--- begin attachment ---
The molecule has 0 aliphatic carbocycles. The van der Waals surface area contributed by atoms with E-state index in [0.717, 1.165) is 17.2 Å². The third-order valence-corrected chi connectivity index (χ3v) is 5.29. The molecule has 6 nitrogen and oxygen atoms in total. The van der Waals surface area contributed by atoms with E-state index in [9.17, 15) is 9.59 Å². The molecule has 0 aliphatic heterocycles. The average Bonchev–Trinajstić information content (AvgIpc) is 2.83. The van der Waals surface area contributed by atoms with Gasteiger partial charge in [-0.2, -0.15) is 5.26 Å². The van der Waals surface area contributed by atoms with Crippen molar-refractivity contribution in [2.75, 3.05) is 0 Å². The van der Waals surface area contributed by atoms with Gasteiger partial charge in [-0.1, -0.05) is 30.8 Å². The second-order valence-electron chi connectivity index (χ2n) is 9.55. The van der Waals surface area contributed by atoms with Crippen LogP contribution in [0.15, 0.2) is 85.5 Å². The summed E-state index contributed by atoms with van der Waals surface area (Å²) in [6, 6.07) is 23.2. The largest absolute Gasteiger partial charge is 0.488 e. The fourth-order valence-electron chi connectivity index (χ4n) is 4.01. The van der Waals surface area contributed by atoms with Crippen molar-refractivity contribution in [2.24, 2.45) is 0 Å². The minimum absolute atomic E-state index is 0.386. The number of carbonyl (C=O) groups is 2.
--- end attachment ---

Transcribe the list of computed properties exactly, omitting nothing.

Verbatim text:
The molecule has 0 aliphatic carbocycles. The van der Waals surface area contributed by atoms with E-state index in [0.717, 1.165) is 17.2 Å². The third-order valence-corrected chi connectivity index (χ3v) is 5.29. The molecule has 6 nitrogen and oxygen atoms in total. The van der Waals surface area contributed by atoms with E-state index in [9.17, 15) is 9.59 Å². The molecule has 0 aliphatic heterocycles. The average Bonchev–Trinajstić information content (AvgIpc) is 2.83. The van der Waals surface area contributed by atoms with Gasteiger partial charge in [-0.2, -0.15) is 5.26 Å². The van der Waals surface area contributed by atoms with Crippen molar-refractivity contribution in [2.75, 3.05) is 0 Å². The van der Waals surface area contributed by atoms with Gasteiger partial charge in [-0.1, -0.05) is 30.8 Å². The second-order valence-electron chi connectivity index (χ2n) is 9.55. The van der Waals surface area contributed by atoms with Crippen LogP contribution in [0.15, 0.2) is 85.5 Å². The summed E-state index contributed by atoms with van der Waals surface area (Å²) in [6, 6.07) is 23.2. The largest absolute Gasteiger partial charge is 0.488 e. The fourth-order valence-electron chi connectivity index (χ4n) is 4.01. The van der Waals surface area contributed by atoms with Crippen molar-refractivity contribution in [2.24, 2.45) is 0 Å². The minimum absolute atomic E-state index is 0.386. The number of carbonyl (C=O) groups is 2.